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Clinical Neurophysiology

Electroencephalography (EEG)

A record of the electrical activity of the brain, obtained by means of electrodes placed on the scalp. The EEG is most useful in the investigation and management of epilepsy. However, it is also useful as a noninvasive means of localizing structural abnormalities. Other neurological disorders can produce characteristic EEG abnormalities that can help to suggest, establish or support specific diagnosis.


The EEG Laboratory is also equipped to do polysomnography and all night EEGs capable of diagnosing sleep-related disturbances. This Includes snoring & obstructive sleep apnea, Narcolepsy and sleep induced seizures.

Electromyography & Nerve Stimulation Studies

Electrodiagnostic studies can be helpful in evaluating weakness, numbness, pain and symptoms such as fatigue, cramps and abnormal sensation.

The physician evaluates the electric response of the nerve or muscle to which the nerve is attached and determines if the nerve impulse is (a) conducted normally (b) At a slow speed or (c) not transmitted at all, suggesting damage to the nerve. A brief electrical stimulus is applied to the nerve which causes a tingling sensation.

During an EMG, the physician analyzes the electrical activity in muscles by inserting a fine needle electrode into selected muscles. The physician can determine whether the muscle is working normally by seeing the electrical activity on a screen and listening over a loudspeaker. The needles are discarded after use to prevent AIDS, hepatitis and other infections.

Neuromuscular Unit

Specializing in the diagnosis and treatment of neuro- muscular disorders e.g. motor neuron disease, neuropathies, myoneural junction disorders like myasthenia gravis and myopathies. In addition to the EMG-NSS, other services offered by the unit include:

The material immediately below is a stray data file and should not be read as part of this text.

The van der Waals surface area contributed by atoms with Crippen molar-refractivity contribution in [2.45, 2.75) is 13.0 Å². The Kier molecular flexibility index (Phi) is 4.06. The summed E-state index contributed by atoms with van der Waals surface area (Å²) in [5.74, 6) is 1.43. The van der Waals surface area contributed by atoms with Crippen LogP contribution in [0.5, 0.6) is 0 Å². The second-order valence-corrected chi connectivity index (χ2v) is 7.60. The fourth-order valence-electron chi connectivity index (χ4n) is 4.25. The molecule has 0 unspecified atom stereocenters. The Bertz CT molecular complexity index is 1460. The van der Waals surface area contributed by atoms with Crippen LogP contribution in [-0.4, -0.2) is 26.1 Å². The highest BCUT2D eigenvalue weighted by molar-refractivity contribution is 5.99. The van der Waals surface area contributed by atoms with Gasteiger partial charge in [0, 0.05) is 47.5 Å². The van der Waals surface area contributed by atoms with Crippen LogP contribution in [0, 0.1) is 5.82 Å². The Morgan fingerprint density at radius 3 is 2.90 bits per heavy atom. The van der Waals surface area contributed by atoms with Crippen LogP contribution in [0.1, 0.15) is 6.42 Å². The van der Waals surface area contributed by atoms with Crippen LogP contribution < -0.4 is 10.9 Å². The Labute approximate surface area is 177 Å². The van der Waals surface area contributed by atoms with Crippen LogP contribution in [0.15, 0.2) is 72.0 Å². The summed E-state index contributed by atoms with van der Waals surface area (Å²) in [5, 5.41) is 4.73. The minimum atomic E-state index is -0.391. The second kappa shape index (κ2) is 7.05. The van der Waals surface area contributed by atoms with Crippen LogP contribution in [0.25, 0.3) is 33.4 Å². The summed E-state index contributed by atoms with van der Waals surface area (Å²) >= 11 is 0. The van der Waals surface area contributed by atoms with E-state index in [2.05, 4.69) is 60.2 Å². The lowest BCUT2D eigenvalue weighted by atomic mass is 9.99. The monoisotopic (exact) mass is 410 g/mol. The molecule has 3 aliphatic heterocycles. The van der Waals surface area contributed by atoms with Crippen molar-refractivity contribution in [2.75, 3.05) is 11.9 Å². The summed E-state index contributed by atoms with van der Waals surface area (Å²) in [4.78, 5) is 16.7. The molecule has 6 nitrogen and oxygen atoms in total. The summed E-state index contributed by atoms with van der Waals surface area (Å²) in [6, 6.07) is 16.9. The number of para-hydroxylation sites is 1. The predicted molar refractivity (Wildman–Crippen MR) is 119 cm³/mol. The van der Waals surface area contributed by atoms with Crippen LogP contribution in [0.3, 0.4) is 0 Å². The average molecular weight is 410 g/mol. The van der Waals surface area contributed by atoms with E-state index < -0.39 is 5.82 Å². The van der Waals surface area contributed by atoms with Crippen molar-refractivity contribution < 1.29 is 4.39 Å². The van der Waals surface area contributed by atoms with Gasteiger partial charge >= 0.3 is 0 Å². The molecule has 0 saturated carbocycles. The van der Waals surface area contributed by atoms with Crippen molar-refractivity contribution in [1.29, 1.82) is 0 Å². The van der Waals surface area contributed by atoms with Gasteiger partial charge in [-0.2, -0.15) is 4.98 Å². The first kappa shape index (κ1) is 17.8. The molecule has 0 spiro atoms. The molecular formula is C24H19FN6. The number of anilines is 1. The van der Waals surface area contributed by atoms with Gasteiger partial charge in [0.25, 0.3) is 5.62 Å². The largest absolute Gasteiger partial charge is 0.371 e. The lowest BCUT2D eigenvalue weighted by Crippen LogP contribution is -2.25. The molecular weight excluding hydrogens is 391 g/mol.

• Repetitive Nerve Stimulation Studies
  • Tensilon Test
  • Botulinum Toxin Therapy (Botox)
  • Nerve and Muscle Biopsy

Evoked Potentials

These studies use different stimuli, such as auditory clicks, a changing visual pattern such as a checkerboard, or small electrical stimuli applied to specific nerves. The recordings are made over the surface of the head and the spine to evaluate whether the sensory impulses are conducting normally. Specifics tests include:

  • Visual Evoked Potentials (VEP)
  • Brainstem Auditory Evoked Potentials (BAEP)
  • Somatosensory Evoked Potentials (SSEP)

Present Neurodiagnostic tests that can be done in the Clinical Neurophysiology Laboratory.

Electroencephalography Procedures (EEG)

    18 Channel Routine
  • With Anterior Temporal Leads
  • Sleep Deprived
  • All Night EEG
  • ECS Protocol-Electrocerebral Silence
  • MSLT-Multiple Sleep Latency Test
    21 Channel Routine
  • With Anterior Temporal Leads
  • Sleep Deprived
  • Polysomnography
  • Neonatal EEG
  • MSLT-Multiple Sleep Latency Test

Electromyography Nerve Conduction Velocity Procedures (EMG-NCV)

  • Upper/Lower Extremities
  • All Extremities
  • Facial Nerve
  • RNS-Repetitive Nerve Stimulation studies
  • Blink Reflex
  • BAER-Brainstem Auditory evoked response
  • VER-Visual evoked response
  • SSEP-Somatosensory evoked response

For further information, please call:

Clinical Neurophysiology Laboratory
Phone 731-3001 Loc. 2470